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10 July 2011

Daniela Rossell, Ricas y famosas


There is one image in Ricas y famosas that depicts very clearly the complex relationship of complicity underlying photographer Daniela Rossell’s book about the identity, domesticity and imagery of Mexico’s upper classes. In front of a mural of an orientalist harem, eight women pose, as though they too were odalisques. […] While the painted odalisques appear indifferent to our imaginary visit, the ‘real ones’ face the camera with a tremendous sense of self, almost always gazing directly into the lens All eight women appear to be bold about the photographic image, yet at the same time afraid of it. They know they are making their faces and bodies available for public consumption, and they have adopted conventional poses from film and magazines for the purpose. […] More than the papers the women may have signed to release the photographer from any charge of intrusion into their private lives, the photographs themselves acknowledge to perfection the existence of a contract. These women have used the photographer as much as she has used them. What makes Rossell’s images so radical is not simply that they open the doors of houses closed off to us by bodyguards. (The gossip magazines and society pages in the newspaper do that already, and no one bats an eye.) More than showing us how the privileged live, Ricas y famosas conjures up the way they would like to live, what they imagine they are like. All of Rossell’s photographs depict a contradictory multitude of fantasies acquired in a disorderly fashion from antiques shops, department stores, safaris. They document one class’s desperate effort to create ‘someplace else’ that is distinct from the collage of abject rural poverty in which the rest of us live. […] Ricas y famosas is, therefore, a traveller’s guide through a series of pseudo-aristocratic tropical Disneylands: escapist locales populated equally by the ghosts of revolutionary priista (Revolutionary and Institutional Party of Mexico) iconography, the unbearable sentimentalism of stuffed animals, and—more often than one might like—works of art. […] The task of contemporary art is often not so much to comment as it is to compel comment Politically, its effect is to intervene in the indifferent flow of signs and images. What gives Rossell’s book its merit is not so much having produced a thesis about the people she portrayed, but rather putting into circulation visual objects that force viewers to portray themselves in public. […] Rossell’s art is one of provocation. It’s provoking a cascade of commentary.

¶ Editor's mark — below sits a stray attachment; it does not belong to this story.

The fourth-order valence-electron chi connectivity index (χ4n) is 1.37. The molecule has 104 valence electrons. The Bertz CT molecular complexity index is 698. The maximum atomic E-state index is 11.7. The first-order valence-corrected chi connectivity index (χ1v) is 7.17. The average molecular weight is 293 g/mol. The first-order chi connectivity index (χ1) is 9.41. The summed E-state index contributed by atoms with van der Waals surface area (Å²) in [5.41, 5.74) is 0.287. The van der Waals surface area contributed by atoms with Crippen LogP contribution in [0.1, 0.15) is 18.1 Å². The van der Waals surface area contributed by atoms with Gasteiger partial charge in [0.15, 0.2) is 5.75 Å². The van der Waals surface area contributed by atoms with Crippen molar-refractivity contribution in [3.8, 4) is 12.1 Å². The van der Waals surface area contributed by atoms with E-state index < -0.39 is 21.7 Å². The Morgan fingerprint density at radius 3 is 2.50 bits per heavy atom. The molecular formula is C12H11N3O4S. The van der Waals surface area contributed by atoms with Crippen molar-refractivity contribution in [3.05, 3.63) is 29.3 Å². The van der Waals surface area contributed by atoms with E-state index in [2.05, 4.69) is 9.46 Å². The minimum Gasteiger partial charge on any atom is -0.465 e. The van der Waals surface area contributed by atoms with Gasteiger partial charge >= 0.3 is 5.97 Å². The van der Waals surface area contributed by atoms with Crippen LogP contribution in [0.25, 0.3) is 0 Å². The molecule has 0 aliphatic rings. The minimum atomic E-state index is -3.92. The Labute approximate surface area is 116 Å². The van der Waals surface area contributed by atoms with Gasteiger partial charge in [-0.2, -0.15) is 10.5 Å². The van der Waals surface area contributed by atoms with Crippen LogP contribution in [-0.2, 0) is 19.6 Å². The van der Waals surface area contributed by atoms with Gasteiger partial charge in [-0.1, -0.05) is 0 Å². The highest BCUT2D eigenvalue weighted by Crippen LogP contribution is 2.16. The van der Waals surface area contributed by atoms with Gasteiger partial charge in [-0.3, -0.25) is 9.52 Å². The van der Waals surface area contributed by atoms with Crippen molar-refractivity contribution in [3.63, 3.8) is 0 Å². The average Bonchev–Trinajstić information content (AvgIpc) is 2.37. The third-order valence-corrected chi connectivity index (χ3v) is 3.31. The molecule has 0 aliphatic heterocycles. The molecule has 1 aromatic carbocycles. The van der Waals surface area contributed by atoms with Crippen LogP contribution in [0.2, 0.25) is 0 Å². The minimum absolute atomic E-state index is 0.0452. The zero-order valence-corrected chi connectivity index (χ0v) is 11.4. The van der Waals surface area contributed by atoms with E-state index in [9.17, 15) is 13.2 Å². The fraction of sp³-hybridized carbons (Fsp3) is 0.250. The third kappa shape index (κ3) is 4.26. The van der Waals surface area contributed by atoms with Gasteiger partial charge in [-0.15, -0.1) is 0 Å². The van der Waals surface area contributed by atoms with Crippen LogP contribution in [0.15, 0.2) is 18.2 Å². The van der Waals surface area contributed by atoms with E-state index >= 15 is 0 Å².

Cuauhtémoc Medina

Exhibition venue : Atelier des Forges, Rencontres d’Arles 2011.